now, to the present: i'm not suggesting that the nea is going to actually send $50 mil to the madison rep. i am suggesting that I THINK that might be a good idea, as the funds are in the stimulus package "to aid struggling arts organizations." and obey is supportive of the $50 million.

    i'm also gonna tell you that the nea probably DID provide a big chunk of money to the madison rep at some point within the last several years. and maybe the milwaukee rep. and the skylight opera. and milwaukee shakespeare (now closed.) and the milwaukee art museum. and lots of other programs, some you'd approve of, some you wouldn't.

    i'm not sure where the bubbler comes into play. and obey, according to americans for the arts (a non-profit organization to promote the advancement of arts in america) was the recipient of The 2004 National Award for Congressional Arts Leadership and "has been a staunch supporter of the arts on Capitol Hill, leading numerous floor debates to defend the federal governments role in nurturing Americas creativity. He has maintained a longstanding commitment to the arts and works strategically with the chairs of the Congressional Arts Caucus to pass annual floor amendments to increase funding for the National Endowment for the Arts and the National Endowment for the Humanities."

    my overall point was not about the madison rep.

    or bubblers.

    it was about republicans and the arts.

    in my experience, those politicians most often interested in eliminating federal funding for the arts belong to the g.o.p.

  5. Ten Reasons to Eliminate Funding for the NEA by The Heritage Foundation, circa 1997
    1. The Arts Will Have More Than Enough Support Without The NEA
    a. Flourishing of the regional arts coincides with 1965 est of the NEA
    2. NEA is welfare for cultural elitists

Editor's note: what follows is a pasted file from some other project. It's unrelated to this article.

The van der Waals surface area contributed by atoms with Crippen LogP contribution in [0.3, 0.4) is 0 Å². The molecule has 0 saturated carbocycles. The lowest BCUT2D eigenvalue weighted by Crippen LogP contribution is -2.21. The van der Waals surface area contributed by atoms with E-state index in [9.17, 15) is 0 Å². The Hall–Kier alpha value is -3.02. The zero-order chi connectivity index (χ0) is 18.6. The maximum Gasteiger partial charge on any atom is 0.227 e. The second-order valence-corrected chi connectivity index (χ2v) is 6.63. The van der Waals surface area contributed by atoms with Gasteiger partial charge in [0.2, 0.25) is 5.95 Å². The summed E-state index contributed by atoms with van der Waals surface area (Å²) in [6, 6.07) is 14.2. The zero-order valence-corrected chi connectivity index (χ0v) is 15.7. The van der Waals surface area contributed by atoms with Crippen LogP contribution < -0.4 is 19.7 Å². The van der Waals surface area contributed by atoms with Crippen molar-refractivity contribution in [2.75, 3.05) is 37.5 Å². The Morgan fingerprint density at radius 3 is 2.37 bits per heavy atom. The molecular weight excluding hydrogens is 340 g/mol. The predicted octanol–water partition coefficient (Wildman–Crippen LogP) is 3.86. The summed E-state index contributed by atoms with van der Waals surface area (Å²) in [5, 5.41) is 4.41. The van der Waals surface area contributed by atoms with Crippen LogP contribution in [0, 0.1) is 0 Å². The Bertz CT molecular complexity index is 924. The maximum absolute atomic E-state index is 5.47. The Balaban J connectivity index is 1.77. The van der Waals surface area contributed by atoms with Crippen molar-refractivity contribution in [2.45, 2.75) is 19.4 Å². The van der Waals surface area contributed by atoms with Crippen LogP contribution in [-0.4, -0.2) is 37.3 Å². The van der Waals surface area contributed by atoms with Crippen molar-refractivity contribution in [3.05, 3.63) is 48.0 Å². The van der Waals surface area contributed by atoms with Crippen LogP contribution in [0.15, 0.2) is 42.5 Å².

a. NEA supports arts that serve ?Million a year – are they all cultural elitists?
    3. NEA Discourages Charitable Gifts to the Arts
    a. No empirical evidence for such a statement.
    4. NEA Lowers Quality of American Art
    a. No such qualitative or empirical evidence for such a statement
    5. NEA will continue to Fund Pornography
    a. No work funded by the NEA has ever been found guilty of being pornographic
    6. NEA Promotes Politically Correct Art
    a. NEA funding is based on ability, not content
    7. NEA wastes resources
    a. Compared to what federally funded program? Defense?
    8. NEA is beyond reform
    a. Multiple changes in admin. have proven otherwise
    9. Abolishing the NEA will prove to American public that Congress is willing to eliminate wasteful spending.
    a. It will cut equivalent of $1 out of a $15,000 budget.
    10. Funding NEA disturbs tradition of limited government
    a. No such tradition has existed since mid 1800s.

  6. Don't like political arguments (like above)?
    How about a purely economic one?

    US arts industry supports 5.7 million jobs and generates $166 Billion in economic impact.

    A $50 million increase, or $1 for every $3,320 of economic return seems like a solid investment.

  7. Prefer a philosophical argument?

    A strong civic culture is the bedrock of strength for any society. A culture left to the support of a commercial enterprise will ipso facto serve the commercial, rather than public interest. Only a civic culture supported by the entire civic body can serve the civic body. Modern civic society expresses this support through taxes, laws, and funding.

    It is the right of every member of the society to argue in favor of or against any priority of the civic representatives. It is our duty as civillians to participate in such a debate.